By NYAN HLAING LYNN | FRONTIER
Information Minister U Pe Myint is a doctor-turned-journalist who was a critic of the previous government’s media policy. An ethnic Rakhine born at Thandwe in 1949, the former vice chair of the Myanmar Press Council is a renowned author who won a national literature award winner in 1995. Pe Myint faces big challenges and some big questions in his new role, including a public debate over whether the role of the Information Ministry can be justified. Frontier spoke to Pe Myint in an interview that touched on his plans for reforming the media, the competitive advantage of state-run publications over their private sector counterparts and his top priority as minister.
Why did you accept the appointment as Information Minister?
The new government wanted me to participate in the implementation of media policy. The position provided me with an opportunity to contribute towards the common goal, so I accepted.
What are your plans for the ministry?
We need to maintain the Ministry of Information so that the government can keep the people informed about its activities. As a democratic government, elected by the people, it needs to report to the people what it is doing.
At the same time, there has been controversy about whether a democratic government should have a Ministry of Information. The negative attitude towards the ministry stems from the fact that the government information services used to provide one-sided information and was able to suppress the views of the opposition as well as different opinions by censoring private media through the Press Scrutiny and Registration Division [an agency under the ministry that was abolished in August 2012].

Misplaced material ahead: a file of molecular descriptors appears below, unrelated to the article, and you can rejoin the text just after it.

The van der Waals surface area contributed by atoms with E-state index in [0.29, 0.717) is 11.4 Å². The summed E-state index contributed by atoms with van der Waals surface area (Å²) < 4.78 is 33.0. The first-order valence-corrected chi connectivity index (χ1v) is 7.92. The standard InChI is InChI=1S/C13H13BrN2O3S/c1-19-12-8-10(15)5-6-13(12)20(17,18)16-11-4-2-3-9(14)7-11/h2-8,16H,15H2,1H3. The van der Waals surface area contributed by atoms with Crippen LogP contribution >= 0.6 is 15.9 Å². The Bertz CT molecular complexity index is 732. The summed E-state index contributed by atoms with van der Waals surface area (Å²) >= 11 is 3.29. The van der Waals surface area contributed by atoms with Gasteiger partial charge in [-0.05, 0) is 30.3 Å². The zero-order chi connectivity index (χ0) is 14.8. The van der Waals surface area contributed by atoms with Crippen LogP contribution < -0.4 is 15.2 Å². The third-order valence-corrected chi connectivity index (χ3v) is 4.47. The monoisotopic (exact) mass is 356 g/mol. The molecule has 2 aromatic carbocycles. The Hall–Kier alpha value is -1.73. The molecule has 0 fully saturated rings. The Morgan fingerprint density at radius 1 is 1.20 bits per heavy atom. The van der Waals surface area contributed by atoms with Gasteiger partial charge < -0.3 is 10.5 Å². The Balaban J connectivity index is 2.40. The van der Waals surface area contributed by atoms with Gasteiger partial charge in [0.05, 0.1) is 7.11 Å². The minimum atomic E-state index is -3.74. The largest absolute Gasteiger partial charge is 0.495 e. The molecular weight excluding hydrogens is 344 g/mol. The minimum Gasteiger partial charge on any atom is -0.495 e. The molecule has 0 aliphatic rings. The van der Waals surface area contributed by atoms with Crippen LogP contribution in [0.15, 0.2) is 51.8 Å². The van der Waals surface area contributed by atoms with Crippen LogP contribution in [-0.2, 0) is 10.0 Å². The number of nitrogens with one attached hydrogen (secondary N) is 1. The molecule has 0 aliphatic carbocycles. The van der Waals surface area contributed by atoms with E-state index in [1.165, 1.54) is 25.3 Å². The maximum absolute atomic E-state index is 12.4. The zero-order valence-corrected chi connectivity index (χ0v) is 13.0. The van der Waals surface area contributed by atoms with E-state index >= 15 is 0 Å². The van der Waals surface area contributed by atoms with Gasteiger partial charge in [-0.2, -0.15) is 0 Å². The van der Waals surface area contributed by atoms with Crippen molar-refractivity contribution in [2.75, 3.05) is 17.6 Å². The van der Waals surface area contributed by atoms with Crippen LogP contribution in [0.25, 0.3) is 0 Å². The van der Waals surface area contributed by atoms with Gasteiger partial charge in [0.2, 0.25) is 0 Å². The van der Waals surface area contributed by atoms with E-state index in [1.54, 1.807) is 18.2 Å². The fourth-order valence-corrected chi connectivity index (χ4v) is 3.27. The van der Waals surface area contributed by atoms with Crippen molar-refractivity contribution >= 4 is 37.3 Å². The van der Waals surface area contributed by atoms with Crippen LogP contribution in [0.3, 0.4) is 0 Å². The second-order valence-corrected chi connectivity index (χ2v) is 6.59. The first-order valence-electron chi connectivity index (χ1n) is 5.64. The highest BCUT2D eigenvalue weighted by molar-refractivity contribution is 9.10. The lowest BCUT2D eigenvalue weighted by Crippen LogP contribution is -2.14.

These are the reasons why the people scorn and dislike the Ministry of Information. However, a government needs to inform the people. As a democratic government, it should not be one-sided. It needs to provide information, including the differing opinions and criticisms of the people.
The previous government reformed the ministry to some extent. We intend to reform it so it becomes a people’s media service that will include opinions from members of the public. Such a service would enable people from every corner of the country to freely express their views about issues and concerns in their areas, including those involving local authorities. It would also enable experts and think-tanks to express their different opinions on politics, the economy and social issues and to criticise government policy.
The change of government coincided with immediate, significant changes in state-owned media that raised concerns in the commercial media sector. You have promised that state-run media will not compete against the private sector. How will you achieve that?
The main thing is advertising revenue. State-owned media also needs ads because it cannot depend on taxpayers’ money alone. So it needs an appropriate amount of ads. But state media will not compete against private media in an all-out way. You will see it gradually.
What do you mean?
There will be an appropriate ratio between the number of pages with ads and those without ads. On TV also, there will be a limited number of ads. On the other hand, information needs to reach the people, so lay-out and presentation needs to be attractive. State-owned media must be economically viable but it need not compete with private media in terms of profit.
It is a widely held view in the private media sector that state-owned media should no longer exist. What is your opinion?
Companies, businesses, organisations and institutions are all involved in communications and information work to publicise their activities. They use newspapers or other media to do this. Similarly, a government needs to do the same using newspapers, gazettes, radio and TV.